Crucial Needs, Weak Incentives: Social Sector Reform, Democratization, and Globalization in Latin America
Crucial Needs, Weak Incentives studies the politics of efforts to reform education and health services in Latin America in the 1990s. Both sectors were common targets of reform—education because of its economic importance, health care because of needs to reduce great inequities of access and opportunities to increase domestic savings presented by reforms. Both sectors also have large numbers of unionized public employees, whose presence affects patronage as well as political power.
The book presents case studies that offer a wealth of new information not previously accessible to the English-speaking academic and policy community. For health care, these cover Mexico, Argentina, Colombia, Brazil, Costa Rica, and Peru; for education, Mexico, Argentina, Colombia, Brazil, Nicaragua, and Venezuela. Four chapters by the editors set out for each sector the goals, structure, and outcomes of reform efforts.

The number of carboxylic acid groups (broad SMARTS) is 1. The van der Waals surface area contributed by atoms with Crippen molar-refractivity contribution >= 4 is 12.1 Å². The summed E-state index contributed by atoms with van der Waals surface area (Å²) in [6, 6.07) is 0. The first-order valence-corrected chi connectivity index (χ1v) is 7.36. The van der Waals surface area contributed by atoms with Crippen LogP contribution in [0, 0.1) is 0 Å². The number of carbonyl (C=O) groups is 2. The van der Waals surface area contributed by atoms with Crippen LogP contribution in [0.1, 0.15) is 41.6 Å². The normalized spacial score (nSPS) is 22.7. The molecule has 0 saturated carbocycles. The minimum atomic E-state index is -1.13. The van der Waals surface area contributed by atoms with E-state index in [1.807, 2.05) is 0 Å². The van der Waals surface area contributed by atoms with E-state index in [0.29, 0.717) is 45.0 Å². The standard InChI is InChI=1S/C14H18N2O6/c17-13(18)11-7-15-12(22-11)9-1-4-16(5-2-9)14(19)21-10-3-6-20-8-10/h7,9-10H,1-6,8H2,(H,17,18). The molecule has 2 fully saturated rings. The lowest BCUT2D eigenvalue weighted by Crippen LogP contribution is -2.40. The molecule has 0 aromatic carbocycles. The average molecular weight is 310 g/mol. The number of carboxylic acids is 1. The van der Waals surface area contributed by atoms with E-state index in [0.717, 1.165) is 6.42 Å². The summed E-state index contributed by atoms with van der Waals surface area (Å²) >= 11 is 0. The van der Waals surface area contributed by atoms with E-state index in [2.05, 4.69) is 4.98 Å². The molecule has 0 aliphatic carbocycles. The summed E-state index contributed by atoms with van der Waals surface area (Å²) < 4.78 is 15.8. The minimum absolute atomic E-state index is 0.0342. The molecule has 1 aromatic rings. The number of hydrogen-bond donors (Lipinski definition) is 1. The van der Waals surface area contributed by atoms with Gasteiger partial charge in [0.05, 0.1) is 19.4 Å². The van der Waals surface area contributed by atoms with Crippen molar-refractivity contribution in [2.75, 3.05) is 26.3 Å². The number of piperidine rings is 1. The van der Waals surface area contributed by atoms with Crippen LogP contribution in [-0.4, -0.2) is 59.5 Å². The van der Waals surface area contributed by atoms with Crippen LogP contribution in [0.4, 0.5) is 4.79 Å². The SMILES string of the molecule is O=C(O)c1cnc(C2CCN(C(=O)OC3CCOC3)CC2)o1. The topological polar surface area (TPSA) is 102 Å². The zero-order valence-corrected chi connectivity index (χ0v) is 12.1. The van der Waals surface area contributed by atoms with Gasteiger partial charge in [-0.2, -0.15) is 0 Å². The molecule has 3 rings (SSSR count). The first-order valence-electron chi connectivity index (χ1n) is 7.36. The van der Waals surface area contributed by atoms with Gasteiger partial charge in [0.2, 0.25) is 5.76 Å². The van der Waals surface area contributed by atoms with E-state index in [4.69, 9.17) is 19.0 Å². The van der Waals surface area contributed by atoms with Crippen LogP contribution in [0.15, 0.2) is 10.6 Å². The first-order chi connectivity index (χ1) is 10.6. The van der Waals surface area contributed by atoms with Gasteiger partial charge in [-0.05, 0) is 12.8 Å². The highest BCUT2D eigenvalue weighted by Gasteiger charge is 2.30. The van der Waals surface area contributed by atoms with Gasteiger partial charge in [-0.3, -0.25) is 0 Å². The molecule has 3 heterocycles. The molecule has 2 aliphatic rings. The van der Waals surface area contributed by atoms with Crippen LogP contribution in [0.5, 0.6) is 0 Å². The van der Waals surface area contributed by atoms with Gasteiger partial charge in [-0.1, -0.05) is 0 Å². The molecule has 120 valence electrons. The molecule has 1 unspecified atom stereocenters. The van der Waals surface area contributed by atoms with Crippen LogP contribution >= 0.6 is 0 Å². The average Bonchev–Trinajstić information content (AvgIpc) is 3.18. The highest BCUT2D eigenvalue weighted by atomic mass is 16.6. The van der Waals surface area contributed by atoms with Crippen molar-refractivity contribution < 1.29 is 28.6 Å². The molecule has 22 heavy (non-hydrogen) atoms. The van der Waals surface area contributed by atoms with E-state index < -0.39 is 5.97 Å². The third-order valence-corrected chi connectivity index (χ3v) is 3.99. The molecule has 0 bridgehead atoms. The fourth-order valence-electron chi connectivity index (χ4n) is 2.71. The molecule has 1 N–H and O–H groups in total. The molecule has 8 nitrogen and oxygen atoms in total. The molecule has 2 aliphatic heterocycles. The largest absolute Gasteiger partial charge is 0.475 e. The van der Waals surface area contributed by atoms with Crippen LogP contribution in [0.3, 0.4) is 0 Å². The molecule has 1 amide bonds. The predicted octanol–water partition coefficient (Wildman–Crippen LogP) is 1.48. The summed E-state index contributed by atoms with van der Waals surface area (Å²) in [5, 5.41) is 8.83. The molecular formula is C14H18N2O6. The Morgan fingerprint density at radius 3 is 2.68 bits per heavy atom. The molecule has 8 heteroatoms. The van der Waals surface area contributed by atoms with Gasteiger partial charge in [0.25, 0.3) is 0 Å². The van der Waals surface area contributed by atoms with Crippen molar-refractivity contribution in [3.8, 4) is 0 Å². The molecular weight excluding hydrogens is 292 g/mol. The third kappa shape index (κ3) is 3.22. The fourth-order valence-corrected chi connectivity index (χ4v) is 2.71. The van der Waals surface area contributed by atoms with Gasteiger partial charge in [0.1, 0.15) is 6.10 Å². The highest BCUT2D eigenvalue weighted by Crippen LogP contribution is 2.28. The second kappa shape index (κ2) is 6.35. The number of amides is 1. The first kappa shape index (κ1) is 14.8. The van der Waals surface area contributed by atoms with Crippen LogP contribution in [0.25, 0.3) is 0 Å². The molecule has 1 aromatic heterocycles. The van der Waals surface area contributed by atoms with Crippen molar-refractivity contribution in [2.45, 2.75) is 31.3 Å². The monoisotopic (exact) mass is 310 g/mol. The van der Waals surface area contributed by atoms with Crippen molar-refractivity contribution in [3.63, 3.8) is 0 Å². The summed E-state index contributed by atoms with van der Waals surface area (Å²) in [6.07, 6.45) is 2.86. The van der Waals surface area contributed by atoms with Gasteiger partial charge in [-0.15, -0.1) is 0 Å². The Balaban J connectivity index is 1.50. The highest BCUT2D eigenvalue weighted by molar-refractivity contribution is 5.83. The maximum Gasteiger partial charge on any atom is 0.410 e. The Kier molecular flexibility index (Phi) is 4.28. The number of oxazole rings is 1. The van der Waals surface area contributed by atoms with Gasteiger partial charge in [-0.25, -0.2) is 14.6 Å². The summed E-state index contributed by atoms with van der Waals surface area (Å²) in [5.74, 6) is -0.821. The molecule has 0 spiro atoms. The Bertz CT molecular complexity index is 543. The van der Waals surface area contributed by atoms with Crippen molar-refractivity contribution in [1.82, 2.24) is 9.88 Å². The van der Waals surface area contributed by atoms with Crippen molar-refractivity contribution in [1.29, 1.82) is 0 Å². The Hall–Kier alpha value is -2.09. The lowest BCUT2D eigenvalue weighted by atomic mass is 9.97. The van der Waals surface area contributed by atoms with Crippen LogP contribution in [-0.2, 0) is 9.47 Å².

Contributors are Marta Arretche, Josefina Bruni Celli, Mary A. Clark, Javier Corrales, Sônia M. Draibe, Christina Ewig, Alec Ian Gershberg, Alejandra González Rossetti, Merilee S. Grindle, Peter Lloyd-Sherlock, Pamela S. Lowden, and Patricia Ramírez.
Robert R. Kaufman is a professor of political science at Rutgers University. Joan M. Nelson is a senior scholar at the Woodrow Wilson International Center for Scholars and a scholar in residence at the School of International Service at American University.